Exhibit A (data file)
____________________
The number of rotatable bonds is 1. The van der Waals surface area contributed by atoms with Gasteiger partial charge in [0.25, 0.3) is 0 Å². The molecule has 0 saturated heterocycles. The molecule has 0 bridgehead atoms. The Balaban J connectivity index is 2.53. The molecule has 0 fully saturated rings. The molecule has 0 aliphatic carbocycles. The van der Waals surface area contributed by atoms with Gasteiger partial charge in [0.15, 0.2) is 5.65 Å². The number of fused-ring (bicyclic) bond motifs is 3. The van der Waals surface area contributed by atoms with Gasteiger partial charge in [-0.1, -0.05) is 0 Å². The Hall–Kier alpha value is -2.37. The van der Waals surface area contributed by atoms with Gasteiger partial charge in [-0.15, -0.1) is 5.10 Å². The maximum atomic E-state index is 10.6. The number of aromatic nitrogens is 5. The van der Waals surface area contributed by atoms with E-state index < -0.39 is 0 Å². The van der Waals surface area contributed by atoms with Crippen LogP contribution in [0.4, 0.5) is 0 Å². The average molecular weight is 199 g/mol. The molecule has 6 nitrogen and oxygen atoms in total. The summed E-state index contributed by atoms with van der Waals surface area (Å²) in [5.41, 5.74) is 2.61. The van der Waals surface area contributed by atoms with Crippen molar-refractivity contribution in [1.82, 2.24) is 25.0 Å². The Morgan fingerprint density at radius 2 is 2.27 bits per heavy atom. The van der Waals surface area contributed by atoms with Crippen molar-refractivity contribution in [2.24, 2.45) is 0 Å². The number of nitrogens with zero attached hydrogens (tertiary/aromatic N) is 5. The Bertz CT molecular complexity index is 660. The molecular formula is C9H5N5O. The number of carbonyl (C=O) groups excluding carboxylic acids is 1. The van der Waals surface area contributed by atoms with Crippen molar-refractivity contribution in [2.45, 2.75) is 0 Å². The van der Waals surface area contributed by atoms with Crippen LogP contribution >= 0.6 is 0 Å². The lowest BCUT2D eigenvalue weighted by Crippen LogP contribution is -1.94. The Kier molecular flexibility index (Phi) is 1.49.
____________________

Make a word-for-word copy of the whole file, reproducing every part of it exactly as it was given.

The number of rotatable bonds is 1. The van der Waals surface area contributed by atoms with Gasteiger partial charge in [0.25, 0.3) is 0 Å². The molecule has 0 saturated heterocycles. The molecule has 0 bridgehead atoms. The Balaban J connectivity index is 2.53. The molecule has 0 fully saturated rings. The molecule has 0 aliphatic carbocycles. The van der Waals surface area contributed by atoms with Gasteiger partial charge in [0.15, 0.2) is 5.65 Å². The number of fused-ring (bicyclic) bond motifs is 3. The van der Waals surface area contributed by atoms with Gasteiger partial charge in [-0.1, -0.05) is 0 Å². The Hall–Kier alpha value is -2.37. The van der Waals surface area contributed by atoms with Gasteiger partial charge in [-0.15, -0.1) is 5.10 Å². The maximum atomic E-state index is 10.6. The number of aromatic nitrogens is 5. The van der Waals surface area contributed by atoms with E-state index < -0.39 is 0 Å². The van der Waals surface area contributed by atoms with Crippen LogP contribution in [0.4, 0.5) is 0 Å². The average molecular weight is 199 g/mol. The molecule has 6 nitrogen and oxygen atoms in total. The summed E-state index contributed by atoms with van der Waals surface area (Å²) in [5.41, 5.74) is 2.61. The van der Waals surface area contributed by atoms with Crippen molar-refractivity contribution in [1.82, 2.24) is 25.0 Å². The Morgan fingerprint density at radius 2 is 2.27 bits per heavy atom. The van der Waals surface area contributed by atoms with Crippen molar-refractivity contribution in [2.24, 2.45) is 0 Å². The number of nitrogens with zero attached hydrogens (tertiary/aromatic N) is 5. The Bertz CT molecular complexity index is 660. The molecular formula is C9H5N5O. The number of carbonyl (C=O) groups excluding carboxylic acids is 1. The van der Waals surface area contributed by atoms with Crippen molar-refractivity contribution in [2.45, 2.75) is 0 Å². The van der Waals surface area contributed by atoms with Crippen LogP contribution >= 0.6 is 0 Å². The lowest BCUT2D eigenvalue weighted by Crippen LogP contribution is -1.94. The Kier molecular flexibility index (Phi) is 1.49.